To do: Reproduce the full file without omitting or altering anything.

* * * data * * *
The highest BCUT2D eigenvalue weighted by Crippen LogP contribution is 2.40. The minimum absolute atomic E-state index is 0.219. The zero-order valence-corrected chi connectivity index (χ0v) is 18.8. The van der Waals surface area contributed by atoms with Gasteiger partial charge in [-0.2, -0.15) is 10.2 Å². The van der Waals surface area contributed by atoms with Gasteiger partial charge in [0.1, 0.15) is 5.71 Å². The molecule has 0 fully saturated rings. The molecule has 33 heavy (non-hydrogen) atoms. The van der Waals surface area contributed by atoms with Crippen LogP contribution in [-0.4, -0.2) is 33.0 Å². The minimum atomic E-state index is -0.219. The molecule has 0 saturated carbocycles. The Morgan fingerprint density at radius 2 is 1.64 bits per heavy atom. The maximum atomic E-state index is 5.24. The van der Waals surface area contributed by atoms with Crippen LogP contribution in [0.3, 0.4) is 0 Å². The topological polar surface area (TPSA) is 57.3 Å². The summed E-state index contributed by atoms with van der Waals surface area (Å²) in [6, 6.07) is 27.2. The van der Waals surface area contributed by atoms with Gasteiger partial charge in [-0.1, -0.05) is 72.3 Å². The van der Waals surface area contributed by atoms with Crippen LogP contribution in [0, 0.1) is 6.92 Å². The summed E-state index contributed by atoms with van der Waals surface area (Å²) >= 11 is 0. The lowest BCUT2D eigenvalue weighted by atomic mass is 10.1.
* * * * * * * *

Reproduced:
The highest BCUT2D eigenvalue weighted by Crippen LogP contribution is 2.40. The minimum absolute atomic E-state index is 0.219. The zero-order valence-corrected chi connectivity index (χ0v) is 18.8. The van der Waals surface area contributed by atoms with Gasteiger partial charge in [-0.2, -0.15) is 10.2 Å². The van der Waals surface area contributed by atoms with Gasteiger partial charge in [0.1, 0.15) is 5.71 Å². The molecule has 0 fully saturated rings. The molecule has 33 heavy (non-hydrogen) atoms. The van der Waals surface area contributed by atoms with Crippen LogP contribution in [-0.4, -0.2) is 33.0 Å². The minimum atomic E-state index is -0.219. The molecule has 0 saturated carbocycles. The Morgan fingerprint density at radius 2 is 1.64 bits per heavy atom. The maximum atomic E-state index is 5.24. The van der Waals surface area contributed by atoms with Crippen LogP contribution in [0.3, 0.4) is 0 Å². The topological polar surface area (TPSA) is 57.3 Å². The summed E-state index contributed by atoms with van der Waals surface area (Å²) in [6, 6.07) is 27.2. The van der Waals surface area contributed by atoms with Gasteiger partial charge in [-0.1, -0.05) is 72.3 Å². The van der Waals surface area contributed by atoms with Crippen LogP contribution in [0, 0.1) is 6.92 Å². The summed E-state index contributed by atoms with van der Waals surface area (Å²) >= 11 is 0. The lowest BCUT2D eigenvalue weighted by atomic mass is 10.1.